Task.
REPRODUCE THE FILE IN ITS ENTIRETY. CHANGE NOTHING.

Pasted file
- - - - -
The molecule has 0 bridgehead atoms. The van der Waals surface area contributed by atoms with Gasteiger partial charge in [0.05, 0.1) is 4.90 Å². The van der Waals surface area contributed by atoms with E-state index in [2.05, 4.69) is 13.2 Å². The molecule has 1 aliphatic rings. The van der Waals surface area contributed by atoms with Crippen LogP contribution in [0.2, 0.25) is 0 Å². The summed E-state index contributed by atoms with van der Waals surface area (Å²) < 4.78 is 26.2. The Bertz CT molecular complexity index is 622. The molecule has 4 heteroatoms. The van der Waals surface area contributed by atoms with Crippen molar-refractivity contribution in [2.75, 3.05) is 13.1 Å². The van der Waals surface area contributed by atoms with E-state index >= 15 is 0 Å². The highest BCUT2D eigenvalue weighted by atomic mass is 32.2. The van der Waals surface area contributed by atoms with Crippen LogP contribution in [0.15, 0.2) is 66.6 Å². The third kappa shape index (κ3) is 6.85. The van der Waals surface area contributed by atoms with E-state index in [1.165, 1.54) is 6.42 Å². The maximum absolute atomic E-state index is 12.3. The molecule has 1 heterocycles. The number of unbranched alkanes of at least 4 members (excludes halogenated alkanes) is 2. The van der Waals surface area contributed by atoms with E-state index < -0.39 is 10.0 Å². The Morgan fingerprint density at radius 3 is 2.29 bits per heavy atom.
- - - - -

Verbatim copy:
The molecule has 0 bridgehead atoms. The van der Waals surface area contributed by atoms with Gasteiger partial charge in [0.05, 0.1) is 4.90 Å². The van der Waals surface area contributed by atoms with E-state index in [2.05, 4.69) is 13.2 Å². The molecule has 1 aliphatic rings. The van der Waals surface area contributed by atoms with Crippen LogP contribution in [0.2, 0.25) is 0 Å². The summed E-state index contributed by atoms with van der Waals surface area (Å²) < 4.78 is 26.2. The Bertz CT molecular complexity index is 622. The molecule has 4 heteroatoms. The van der Waals surface area contributed by atoms with Crippen molar-refractivity contribution in [2.75, 3.05) is 13.1 Å². The van der Waals surface area contributed by atoms with E-state index >= 15 is 0 Å². The highest BCUT2D eigenvalue weighted by atomic mass is 32.2. The van der Waals surface area contributed by atoms with Crippen LogP contribution in [0.15, 0.2) is 66.6 Å². The third kappa shape index (κ3) is 6.85. The van der Waals surface area contributed by atoms with E-state index in [1.165, 1.54) is 6.42 Å². The maximum absolute atomic E-state index is 12.3. The molecule has 1 heterocycles. The number of unbranched alkanes of at least 4 members (excludes halogenated alkanes) is 2. The van der Waals surface area contributed by atoms with E-state index < -0.39 is 10.0 Å². The Morgan fingerprint density at radius 3 is 2.29 bits per heavy atom.